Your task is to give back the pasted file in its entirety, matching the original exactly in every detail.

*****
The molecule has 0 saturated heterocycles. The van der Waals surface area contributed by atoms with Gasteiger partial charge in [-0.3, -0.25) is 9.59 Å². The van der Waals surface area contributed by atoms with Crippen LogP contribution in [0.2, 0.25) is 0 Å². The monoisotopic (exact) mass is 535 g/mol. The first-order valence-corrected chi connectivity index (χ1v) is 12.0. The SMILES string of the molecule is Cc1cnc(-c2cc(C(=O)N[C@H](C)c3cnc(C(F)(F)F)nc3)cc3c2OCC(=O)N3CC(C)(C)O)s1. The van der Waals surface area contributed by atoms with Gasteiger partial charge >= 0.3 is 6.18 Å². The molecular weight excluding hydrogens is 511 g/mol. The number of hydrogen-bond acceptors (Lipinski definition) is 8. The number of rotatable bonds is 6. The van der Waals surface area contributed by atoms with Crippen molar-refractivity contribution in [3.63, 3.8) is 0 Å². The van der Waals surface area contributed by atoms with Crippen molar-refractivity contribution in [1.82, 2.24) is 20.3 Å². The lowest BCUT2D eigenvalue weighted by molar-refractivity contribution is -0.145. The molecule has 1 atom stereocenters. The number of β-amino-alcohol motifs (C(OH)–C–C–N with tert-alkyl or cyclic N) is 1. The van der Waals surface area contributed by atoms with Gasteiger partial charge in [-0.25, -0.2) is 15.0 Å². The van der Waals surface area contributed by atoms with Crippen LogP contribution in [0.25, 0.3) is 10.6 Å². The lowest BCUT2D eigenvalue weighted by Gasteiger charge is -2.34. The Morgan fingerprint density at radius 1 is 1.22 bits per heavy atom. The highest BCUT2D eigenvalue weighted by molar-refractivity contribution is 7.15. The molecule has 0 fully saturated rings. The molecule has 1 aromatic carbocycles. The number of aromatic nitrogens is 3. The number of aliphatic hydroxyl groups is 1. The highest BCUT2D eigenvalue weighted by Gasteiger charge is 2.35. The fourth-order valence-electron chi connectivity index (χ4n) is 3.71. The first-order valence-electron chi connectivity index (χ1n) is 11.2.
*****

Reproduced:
The molecule has 0 saturated heterocycles. The van der Waals surface area contributed by atoms with Gasteiger partial charge in [-0.3, -0.25) is 9.59 Å². The van der Waals surface area contributed by atoms with Crippen LogP contribution in [0.2, 0.25) is 0 Å². The monoisotopic (exact) mass is 535 g/mol. The first-order valence-corrected chi connectivity index (χ1v) is 12.0. The SMILES string of the molecule is Cc1cnc(-c2cc(C(=O)N[C@H](C)c3cnc(C(F)(F)F)nc3)cc3c2OCC(=O)N3CC(C)(C)O)s1. The van der Waals surface area contributed by atoms with Gasteiger partial charge >= 0.3 is 6.18 Å². The molecular weight excluding hydrogens is 511 g/mol. The number of hydrogen-bond acceptors (Lipinski definition) is 8. The number of rotatable bonds is 6. The van der Waals surface area contributed by atoms with Crippen molar-refractivity contribution in [3.63, 3.8) is 0 Å². The van der Waals surface area contributed by atoms with Crippen molar-refractivity contribution in [1.82, 2.24) is 20.3 Å². The lowest BCUT2D eigenvalue weighted by molar-refractivity contribution is -0.145. The molecule has 1 atom stereocenters. The number of β-amino-alcohol motifs (C(OH)–C–C–N with tert-alkyl or cyclic N) is 1. The van der Waals surface area contributed by atoms with Gasteiger partial charge in [-0.25, -0.2) is 15.0 Å². The van der Waals surface area contributed by atoms with Crippen LogP contribution in [0.25, 0.3) is 10.6 Å². The lowest BCUT2D eigenvalue weighted by Gasteiger charge is -2.34. The Morgan fingerprint density at radius 1 is 1.22 bits per heavy atom. The highest BCUT2D eigenvalue weighted by molar-refractivity contribution is 7.15. The molecule has 0 fully saturated rings. The molecule has 1 aromatic carbocycles. The number of aromatic nitrogens is 3. The number of aliphatic hydroxyl groups is 1. The highest BCUT2D eigenvalue weighted by Gasteiger charge is 2.35. The fourth-order valence-electron chi connectivity index (χ4n) is 3.71. The first-order valence-electron chi connectivity index (χ1n) is 11.2.